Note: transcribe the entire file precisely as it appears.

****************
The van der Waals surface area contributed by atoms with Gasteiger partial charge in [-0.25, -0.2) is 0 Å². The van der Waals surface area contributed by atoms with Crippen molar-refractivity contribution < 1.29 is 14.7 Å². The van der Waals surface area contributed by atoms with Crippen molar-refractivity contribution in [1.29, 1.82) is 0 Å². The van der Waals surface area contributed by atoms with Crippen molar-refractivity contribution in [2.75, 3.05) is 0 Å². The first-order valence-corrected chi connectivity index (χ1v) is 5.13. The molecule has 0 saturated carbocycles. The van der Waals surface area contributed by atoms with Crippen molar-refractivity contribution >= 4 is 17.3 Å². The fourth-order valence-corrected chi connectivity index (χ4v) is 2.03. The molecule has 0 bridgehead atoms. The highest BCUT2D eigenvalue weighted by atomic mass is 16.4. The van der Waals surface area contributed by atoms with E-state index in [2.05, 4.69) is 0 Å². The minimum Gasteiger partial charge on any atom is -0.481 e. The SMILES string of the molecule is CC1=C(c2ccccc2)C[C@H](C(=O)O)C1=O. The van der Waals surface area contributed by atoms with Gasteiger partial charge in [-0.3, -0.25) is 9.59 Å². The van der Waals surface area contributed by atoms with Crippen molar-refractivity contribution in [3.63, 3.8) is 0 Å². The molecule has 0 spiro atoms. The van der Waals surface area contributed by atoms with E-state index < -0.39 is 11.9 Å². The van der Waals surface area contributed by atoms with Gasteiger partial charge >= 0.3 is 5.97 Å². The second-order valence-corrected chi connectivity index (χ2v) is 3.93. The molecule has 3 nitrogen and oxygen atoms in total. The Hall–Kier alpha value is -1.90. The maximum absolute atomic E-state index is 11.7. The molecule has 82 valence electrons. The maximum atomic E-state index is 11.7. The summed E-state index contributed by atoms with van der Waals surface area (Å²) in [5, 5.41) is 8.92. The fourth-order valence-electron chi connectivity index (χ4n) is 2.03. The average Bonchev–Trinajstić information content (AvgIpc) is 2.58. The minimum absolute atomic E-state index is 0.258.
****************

The van der Waals surface area contributed by atoms with Gasteiger partial charge in [-0.25, -0.2) is 0 Å². The van der Waals surface area contributed by atoms with Crippen molar-refractivity contribution < 1.29 is 14.7 Å². The van der Waals surface area contributed by atoms with Crippen molar-refractivity contribution in [1.29, 1.82) is 0 Å². The van der Waals surface area contributed by atoms with Crippen molar-refractivity contribution in [2.75, 3.05) is 0 Å². The first-order valence-corrected chi connectivity index (χ1v) is 5.13. The molecule has 0 saturated carbocycles. The van der Waals surface area contributed by atoms with Crippen molar-refractivity contribution >= 4 is 17.3 Å². The fourth-order valence-corrected chi connectivity index (χ4v) is 2.03. The molecule has 0 bridgehead atoms. The highest BCUT2D eigenvalue weighted by atomic mass is 16.4. The van der Waals surface area contributed by atoms with E-state index in [2.05, 4.69) is 0 Å². The minimum Gasteiger partial charge on any atom is -0.481 e. The SMILES string of the molecule is CC1=C(c2ccccc2)C[C@H](C(=O)O)C1=O. The van der Waals surface area contributed by atoms with Gasteiger partial charge in [-0.3, -0.25) is 9.59 Å². The van der Waals surface area contributed by atoms with Crippen molar-refractivity contribution in [3.63, 3.8) is 0 Å². The molecule has 0 spiro atoms. The van der Waals surface area contributed by atoms with E-state index < -0.39 is 11.9 Å². The van der Waals surface area contributed by atoms with Gasteiger partial charge >= 0.3 is 5.97 Å². The second-order valence-corrected chi connectivity index (χ2v) is 3.93. The molecule has 3 nitrogen and oxygen atoms in total. The Hall–Kier alpha value is -1.90. The maximum absolute atomic E-state index is 11.7. The molecule has 82 valence electrons. The maximum atomic E-state index is 11.7. The summed E-state index contributed by atoms with van der Waals surface area (Å²) in [5, 5.41) is 8.92. The fourth-order valence-electron chi connectivity index (χ4n) is 2.03. The average Bonchev–Trinajstić information content (AvgIpc) is 2.58. The minimum absolute atomic E-state index is 0.258.